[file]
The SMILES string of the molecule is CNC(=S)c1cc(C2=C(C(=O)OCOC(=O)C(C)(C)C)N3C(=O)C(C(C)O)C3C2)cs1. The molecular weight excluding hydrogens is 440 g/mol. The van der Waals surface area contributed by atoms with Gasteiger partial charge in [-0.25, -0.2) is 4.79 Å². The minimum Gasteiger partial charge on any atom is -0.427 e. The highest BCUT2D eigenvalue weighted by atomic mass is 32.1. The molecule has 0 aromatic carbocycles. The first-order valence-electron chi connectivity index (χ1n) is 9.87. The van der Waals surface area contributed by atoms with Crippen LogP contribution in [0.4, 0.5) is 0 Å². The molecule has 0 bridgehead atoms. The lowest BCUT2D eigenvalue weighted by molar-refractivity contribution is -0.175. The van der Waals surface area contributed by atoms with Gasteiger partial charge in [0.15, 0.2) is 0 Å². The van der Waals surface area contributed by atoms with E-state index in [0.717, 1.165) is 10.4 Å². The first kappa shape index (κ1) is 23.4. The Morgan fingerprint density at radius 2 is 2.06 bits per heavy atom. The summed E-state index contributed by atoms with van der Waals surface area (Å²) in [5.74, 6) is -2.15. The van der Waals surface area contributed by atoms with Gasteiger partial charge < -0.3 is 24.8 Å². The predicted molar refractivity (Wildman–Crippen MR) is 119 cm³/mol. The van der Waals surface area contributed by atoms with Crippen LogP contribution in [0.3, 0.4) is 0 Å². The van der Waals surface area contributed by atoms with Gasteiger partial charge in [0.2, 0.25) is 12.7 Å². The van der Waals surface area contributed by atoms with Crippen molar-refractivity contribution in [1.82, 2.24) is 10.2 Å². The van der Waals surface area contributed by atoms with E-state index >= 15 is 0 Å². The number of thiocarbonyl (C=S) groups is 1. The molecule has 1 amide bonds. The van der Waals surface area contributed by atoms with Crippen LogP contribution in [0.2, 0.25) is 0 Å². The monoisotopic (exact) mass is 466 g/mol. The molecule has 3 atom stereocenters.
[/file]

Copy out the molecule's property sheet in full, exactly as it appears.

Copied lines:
The SMILES string of the molecule is CNC(=S)c1cc(C2=C(C(=O)OCOC(=O)C(C)(C)C)N3C(=O)C(C(C)O)C3C2)cs1. The molecular weight excluding hydrogens is 440 g/mol. The van der Waals surface area contributed by atoms with Gasteiger partial charge in [-0.25, -0.2) is 4.79 Å². The minimum Gasteiger partial charge on any atom is -0.427 e. The highest BCUT2D eigenvalue weighted by atomic mass is 32.1. The molecule has 0 aromatic carbocycles. The first-order valence-electron chi connectivity index (χ1n) is 9.87. The van der Waals surface area contributed by atoms with Crippen LogP contribution in [0.4, 0.5) is 0 Å². The molecule has 0 bridgehead atoms. The lowest BCUT2D eigenvalue weighted by molar-refractivity contribution is -0.175. The van der Waals surface area contributed by atoms with Gasteiger partial charge in [0.15, 0.2) is 0 Å². The van der Waals surface area contributed by atoms with E-state index in [0.717, 1.165) is 10.4 Å². The first kappa shape index (κ1) is 23.4. The Morgan fingerprint density at radius 2 is 2.06 bits per heavy atom. The summed E-state index contributed by atoms with van der Waals surface area (Å²) in [5.74, 6) is -2.15. The van der Waals surface area contributed by atoms with Gasteiger partial charge < -0.3 is 24.8 Å². The predicted molar refractivity (Wildman–Crippen MR) is 119 cm³/mol. The van der Waals surface area contributed by atoms with Crippen LogP contribution in [0.3, 0.4) is 0 Å². The van der Waals surface area contributed by atoms with Gasteiger partial charge in [0.2, 0.25) is 12.7 Å². The van der Waals surface area contributed by atoms with Crippen molar-refractivity contribution in [1.82, 2.24) is 10.2 Å². The van der Waals surface area contributed by atoms with E-state index >= 15 is 0 Å². The number of thiocarbonyl (C=S) groups is 1. The molecule has 1 amide bonds. The van der Waals surface area contributed by atoms with Crippen LogP contribution in [0.2, 0.25) is 0 Å². The monoisotopic (exact) mass is 466 g/mol. The molecule has 3 atom stereocenters.